In a way, the rise and rise of digital has also led to this situation as we saw campaigns that leveraged technology just for the sake of technology, creating more gimmicky campaigns than meaningful ones. And while long-term goals are what brands should strive to meet, digital does necessitate constant and short-term engagement approaches.

Capturing moments

How comfortable brands have got with digital media was evident in the way moment marketing came into its own in 2019. Social media platforms lend themselves beautifully for brands to connect and engage with customers and smart brands showcased how to leverage opportunities. Perhaps the best example was the way brands ranging from Nature’s Basket to Indigo were quick to take advantage of the Rahul Bose price of bananas at JW Marriott video tweet and quickly edge in a little plug of their own. The maturing of moment marketing was also in evidence during IPL 2019 when several brands took advantage of winning play by their ambassadors.

The shift in influence

Influencer marketing budgets continued to rise and indications are most marketers will be allocating more resources in 2020.

However, this year also saw several questions being raised about the use of influencer marketing, ranging from why a brand should use it, to the definition of an influencer.

Should it be used for brand visibility or to drive sales, should follower count or content define the choice, and which should be the platforms and mode — Instagram, Twitter, video or text? Engagement rate became the metric rather than follower counts. However, the removal of likes by Instagram now makes the measurability of star campaigners all the more difficult.

Power of videos and stories


The power of storytelling got reinforced in many ways in 2019 — not least by digital platforms introducing more ways to share stories. The fact that an audio-led platform like music streaming app Gaana added a video stories feature to help performers and record labels connect more with listeners showed how important an engagement tool this has become. This was a year when several brands, including Flipkart and Zomato, added videos to their platform. Will it lead to people spending more time on their apps?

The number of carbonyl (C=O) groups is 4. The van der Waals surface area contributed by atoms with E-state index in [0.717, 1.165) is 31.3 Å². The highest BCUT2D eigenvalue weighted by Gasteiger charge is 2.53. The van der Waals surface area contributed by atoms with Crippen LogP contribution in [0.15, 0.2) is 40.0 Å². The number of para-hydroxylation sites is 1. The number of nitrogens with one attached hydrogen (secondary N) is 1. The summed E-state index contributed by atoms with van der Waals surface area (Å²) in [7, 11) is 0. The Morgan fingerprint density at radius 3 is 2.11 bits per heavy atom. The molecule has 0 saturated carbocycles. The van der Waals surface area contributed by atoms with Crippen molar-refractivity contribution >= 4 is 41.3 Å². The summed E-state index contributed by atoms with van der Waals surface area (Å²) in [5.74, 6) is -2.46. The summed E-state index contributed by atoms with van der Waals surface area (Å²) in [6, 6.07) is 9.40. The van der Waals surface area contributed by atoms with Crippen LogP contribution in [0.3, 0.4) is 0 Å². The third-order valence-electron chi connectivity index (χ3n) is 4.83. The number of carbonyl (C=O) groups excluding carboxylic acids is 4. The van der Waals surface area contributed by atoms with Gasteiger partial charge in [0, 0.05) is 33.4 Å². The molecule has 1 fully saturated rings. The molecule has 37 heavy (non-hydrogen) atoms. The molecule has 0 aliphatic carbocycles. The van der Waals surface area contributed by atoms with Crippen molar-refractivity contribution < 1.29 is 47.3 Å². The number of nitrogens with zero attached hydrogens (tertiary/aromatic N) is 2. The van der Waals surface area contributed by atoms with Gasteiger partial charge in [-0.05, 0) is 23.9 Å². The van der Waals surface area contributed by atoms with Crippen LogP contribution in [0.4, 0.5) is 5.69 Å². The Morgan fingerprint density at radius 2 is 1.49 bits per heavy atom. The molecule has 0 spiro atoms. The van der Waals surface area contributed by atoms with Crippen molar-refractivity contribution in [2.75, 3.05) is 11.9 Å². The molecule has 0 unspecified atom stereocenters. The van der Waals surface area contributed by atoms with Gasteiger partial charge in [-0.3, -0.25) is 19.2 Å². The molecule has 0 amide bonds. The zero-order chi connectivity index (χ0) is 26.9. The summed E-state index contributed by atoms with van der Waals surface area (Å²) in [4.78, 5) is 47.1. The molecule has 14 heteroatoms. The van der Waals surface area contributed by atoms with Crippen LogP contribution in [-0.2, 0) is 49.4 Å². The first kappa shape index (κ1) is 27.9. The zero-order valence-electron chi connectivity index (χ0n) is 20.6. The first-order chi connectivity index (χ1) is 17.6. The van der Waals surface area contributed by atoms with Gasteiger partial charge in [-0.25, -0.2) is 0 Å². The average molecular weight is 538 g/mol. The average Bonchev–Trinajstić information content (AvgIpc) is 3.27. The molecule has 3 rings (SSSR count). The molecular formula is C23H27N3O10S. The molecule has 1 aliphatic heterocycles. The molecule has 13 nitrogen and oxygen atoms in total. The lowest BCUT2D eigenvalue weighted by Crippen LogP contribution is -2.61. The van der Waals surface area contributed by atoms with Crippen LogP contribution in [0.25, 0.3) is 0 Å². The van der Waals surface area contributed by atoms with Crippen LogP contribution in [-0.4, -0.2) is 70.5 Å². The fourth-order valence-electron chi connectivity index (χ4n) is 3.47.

Gen Z and more

Looking ahead to 2020, Gen Z will be the focus of marketers. And digital is the way to engage with this generation, so expect digital strategies to rev up. Streaming platforms offer a means for marketers to engage with the new generation However the rise of OTT and connected TV also presents a challenge for marketers — placement of media becomes an even more tough proposition. Advertising will have to innovate to go with the new kind of viewing experience where people binge-watch. In 2020, brands may also face obstacles in their digital marketing strategy as data protection rules come into force and respect for consumer privacy becomes a big issue.

But the bigger challenge is overcoming the trust deficit that exists. According to Edelman’s Trust Barometer, only one-third of consumers trust the brands they buy or use.

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Published on December 26, 2019